We have to tell you that this is completely unacceptable. Echoing the words of the late Una Kroll, “We asked for bread, and you gave us a stone”. You make much of starting processes to write more documents, but our observation is that anything written is unlikely to move the situation forwards. LGCM and Changing Attitude, who are shortly to merge, will now begin a series of campaigns to change this situation. We will use the levers of power available to us and will oppose and challenge your stance where it is intransigent at every opportunity. Those of us who are members of the Church of England will remain in communion with you and will insist on making our protests and acting in ways that seek to hold the Church of England together. We will work to help it move to a more diverse and inclusive future, bringing the message of Christ alive in the present day. Like you, we are deeply concerned with the decline of the Church of England not simply numerically, but in the estimation of the English people. Our concern is, therefore, missionary as well as pastoral and political.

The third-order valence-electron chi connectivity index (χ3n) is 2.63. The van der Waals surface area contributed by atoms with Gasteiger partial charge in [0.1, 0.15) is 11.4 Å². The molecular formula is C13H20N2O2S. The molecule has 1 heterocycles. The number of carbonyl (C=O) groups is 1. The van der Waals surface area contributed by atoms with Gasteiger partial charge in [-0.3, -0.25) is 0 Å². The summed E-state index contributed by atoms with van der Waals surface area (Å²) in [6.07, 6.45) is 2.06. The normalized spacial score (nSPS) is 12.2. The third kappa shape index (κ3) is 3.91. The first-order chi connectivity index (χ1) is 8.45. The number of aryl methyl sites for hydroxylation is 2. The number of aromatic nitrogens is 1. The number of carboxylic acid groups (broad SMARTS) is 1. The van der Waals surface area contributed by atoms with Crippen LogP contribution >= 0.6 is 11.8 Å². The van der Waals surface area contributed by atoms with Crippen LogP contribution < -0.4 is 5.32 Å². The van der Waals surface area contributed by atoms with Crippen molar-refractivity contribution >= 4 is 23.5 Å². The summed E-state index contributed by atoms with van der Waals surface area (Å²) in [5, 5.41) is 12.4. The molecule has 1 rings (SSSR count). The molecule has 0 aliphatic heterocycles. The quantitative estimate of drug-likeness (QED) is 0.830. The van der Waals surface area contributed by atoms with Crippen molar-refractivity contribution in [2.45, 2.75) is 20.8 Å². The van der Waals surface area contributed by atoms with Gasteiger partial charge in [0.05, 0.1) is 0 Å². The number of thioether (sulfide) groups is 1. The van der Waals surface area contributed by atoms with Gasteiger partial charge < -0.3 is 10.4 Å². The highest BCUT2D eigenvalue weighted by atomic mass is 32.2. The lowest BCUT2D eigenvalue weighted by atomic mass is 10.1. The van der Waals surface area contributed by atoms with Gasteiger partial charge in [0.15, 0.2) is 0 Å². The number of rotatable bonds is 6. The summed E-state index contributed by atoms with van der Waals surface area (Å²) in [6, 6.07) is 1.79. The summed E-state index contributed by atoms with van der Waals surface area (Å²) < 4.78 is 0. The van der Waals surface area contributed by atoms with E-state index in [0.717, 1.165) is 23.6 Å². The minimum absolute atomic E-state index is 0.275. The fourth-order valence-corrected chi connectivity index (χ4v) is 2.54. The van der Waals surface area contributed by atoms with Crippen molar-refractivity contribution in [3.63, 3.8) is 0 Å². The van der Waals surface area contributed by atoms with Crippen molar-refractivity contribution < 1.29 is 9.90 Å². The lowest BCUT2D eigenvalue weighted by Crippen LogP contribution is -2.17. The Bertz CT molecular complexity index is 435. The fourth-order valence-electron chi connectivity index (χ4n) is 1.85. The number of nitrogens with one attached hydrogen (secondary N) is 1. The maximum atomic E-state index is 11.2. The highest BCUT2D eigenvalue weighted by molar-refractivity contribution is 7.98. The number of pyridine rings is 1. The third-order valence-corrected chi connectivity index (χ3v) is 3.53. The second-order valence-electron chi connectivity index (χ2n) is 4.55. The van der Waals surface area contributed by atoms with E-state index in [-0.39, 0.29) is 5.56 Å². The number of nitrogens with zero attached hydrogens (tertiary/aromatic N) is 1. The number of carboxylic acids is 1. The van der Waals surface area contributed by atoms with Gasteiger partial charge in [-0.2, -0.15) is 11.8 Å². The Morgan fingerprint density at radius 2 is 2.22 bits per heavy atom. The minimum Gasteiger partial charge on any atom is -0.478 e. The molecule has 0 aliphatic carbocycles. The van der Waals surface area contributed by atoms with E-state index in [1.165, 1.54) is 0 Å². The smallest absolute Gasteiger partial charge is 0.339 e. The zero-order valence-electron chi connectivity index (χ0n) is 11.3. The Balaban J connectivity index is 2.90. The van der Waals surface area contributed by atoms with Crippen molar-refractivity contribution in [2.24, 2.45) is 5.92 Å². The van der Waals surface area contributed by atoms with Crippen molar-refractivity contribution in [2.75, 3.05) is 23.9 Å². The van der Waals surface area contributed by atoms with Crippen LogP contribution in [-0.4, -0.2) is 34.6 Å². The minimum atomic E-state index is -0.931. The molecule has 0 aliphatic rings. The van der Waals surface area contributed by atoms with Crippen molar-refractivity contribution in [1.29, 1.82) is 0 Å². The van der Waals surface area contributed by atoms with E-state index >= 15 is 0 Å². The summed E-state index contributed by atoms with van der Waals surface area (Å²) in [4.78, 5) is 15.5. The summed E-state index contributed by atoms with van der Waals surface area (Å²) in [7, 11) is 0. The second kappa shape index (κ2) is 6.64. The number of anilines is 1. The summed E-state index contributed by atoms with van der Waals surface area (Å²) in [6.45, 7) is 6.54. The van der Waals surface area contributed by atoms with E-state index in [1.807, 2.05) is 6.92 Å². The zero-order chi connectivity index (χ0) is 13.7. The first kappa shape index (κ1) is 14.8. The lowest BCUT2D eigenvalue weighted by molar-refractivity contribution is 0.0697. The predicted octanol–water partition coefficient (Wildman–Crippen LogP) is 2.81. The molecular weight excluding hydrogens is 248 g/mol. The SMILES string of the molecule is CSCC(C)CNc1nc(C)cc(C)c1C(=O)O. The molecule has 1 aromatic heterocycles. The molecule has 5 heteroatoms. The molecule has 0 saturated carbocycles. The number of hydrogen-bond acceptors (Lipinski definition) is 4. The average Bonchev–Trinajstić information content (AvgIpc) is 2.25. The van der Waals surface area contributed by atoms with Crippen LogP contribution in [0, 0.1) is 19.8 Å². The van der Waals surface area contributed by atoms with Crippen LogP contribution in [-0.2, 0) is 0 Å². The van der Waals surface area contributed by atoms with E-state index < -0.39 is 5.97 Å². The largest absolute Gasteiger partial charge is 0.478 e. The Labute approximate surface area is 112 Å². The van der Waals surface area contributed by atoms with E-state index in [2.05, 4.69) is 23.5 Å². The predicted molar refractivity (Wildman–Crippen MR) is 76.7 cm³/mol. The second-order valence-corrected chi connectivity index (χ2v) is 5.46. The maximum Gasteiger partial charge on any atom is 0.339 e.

Your actions and inactions will not commend your church to ordinary people. We will work to make the Church of England a body of which all Christians can be proud again. We are glad that your proposal for a new report to replace Issues will engage and include LGBTI+ Anglicans in the writing of it, and we remain ready to participate in that. In other initiatives where you allow us we will work with you, but our clear focus is on the changes that need to come.
Yours in the fellowship of Christ,